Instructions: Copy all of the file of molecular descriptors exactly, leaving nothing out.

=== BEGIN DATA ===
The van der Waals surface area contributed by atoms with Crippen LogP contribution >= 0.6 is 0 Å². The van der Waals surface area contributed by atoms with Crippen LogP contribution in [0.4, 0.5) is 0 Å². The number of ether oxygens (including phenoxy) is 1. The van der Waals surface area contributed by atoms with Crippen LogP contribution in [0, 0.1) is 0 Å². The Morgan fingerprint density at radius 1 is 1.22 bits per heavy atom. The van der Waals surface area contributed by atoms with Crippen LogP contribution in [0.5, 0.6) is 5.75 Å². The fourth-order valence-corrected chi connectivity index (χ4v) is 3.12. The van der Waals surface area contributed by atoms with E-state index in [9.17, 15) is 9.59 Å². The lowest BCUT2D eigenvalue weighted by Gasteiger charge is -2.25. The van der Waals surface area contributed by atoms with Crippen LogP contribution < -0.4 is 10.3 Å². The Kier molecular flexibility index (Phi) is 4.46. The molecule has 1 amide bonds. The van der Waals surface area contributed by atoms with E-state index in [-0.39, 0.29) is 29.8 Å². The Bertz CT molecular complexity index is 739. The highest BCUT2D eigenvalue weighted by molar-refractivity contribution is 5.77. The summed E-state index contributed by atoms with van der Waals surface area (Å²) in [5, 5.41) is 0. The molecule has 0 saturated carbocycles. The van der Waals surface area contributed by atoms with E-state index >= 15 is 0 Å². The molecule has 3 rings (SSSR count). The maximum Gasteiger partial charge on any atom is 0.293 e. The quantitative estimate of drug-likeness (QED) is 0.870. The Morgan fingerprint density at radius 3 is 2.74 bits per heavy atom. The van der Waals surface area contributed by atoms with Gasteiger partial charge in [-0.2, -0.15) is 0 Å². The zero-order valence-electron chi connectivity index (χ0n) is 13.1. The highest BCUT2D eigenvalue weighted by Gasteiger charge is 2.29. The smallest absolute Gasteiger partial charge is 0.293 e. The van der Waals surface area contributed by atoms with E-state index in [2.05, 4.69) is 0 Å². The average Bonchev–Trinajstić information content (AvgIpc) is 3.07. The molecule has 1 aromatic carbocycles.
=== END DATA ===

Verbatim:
The van der Waals surface area contributed by atoms with Crippen LogP contribution >= 0.6 is 0 Å². The van der Waals surface area contributed by atoms with Crippen LogP contribution in [0.4, 0.5) is 0 Å². The number of ether oxygens (including phenoxy) is 1. The van der Waals surface area contributed by atoms with Crippen LogP contribution in [0, 0.1) is 0 Å². The Morgan fingerprint density at radius 1 is 1.22 bits per heavy atom. The van der Waals surface area contributed by atoms with Crippen LogP contribution in [0.5, 0.6) is 5.75 Å². The fourth-order valence-corrected chi connectivity index (χ4v) is 3.12. The van der Waals surface area contributed by atoms with E-state index in [9.17, 15) is 9.59 Å². The lowest BCUT2D eigenvalue weighted by Gasteiger charge is -2.25. The van der Waals surface area contributed by atoms with Crippen LogP contribution < -0.4 is 10.3 Å². The Kier molecular flexibility index (Phi) is 4.46. The molecule has 1 amide bonds. The van der Waals surface area contributed by atoms with E-state index in [-0.39, 0.29) is 29.8 Å². The Bertz CT molecular complexity index is 739. The highest BCUT2D eigenvalue weighted by molar-refractivity contribution is 5.77. The summed E-state index contributed by atoms with van der Waals surface area (Å²) in [5, 5.41) is 0. The molecule has 0 saturated carbocycles. The van der Waals surface area contributed by atoms with E-state index >= 15 is 0 Å². The molecule has 3 rings (SSSR count). The maximum Gasteiger partial charge on any atom is 0.293 e. The quantitative estimate of drug-likeness (QED) is 0.870. The Morgan fingerprint density at radius 3 is 2.74 bits per heavy atom. The van der Waals surface area contributed by atoms with Gasteiger partial charge in [-0.2, -0.15) is 0 Å². The zero-order valence-electron chi connectivity index (χ0n) is 13.1. The highest BCUT2D eigenvalue weighted by Gasteiger charge is 2.29. The smallest absolute Gasteiger partial charge is 0.293 e. The van der Waals surface area contributed by atoms with E-state index in [2.05, 4.69) is 0 Å². The average Bonchev–Trinajstić information content (AvgIpc) is 3.07. The molecule has 1 aromatic carbocycles.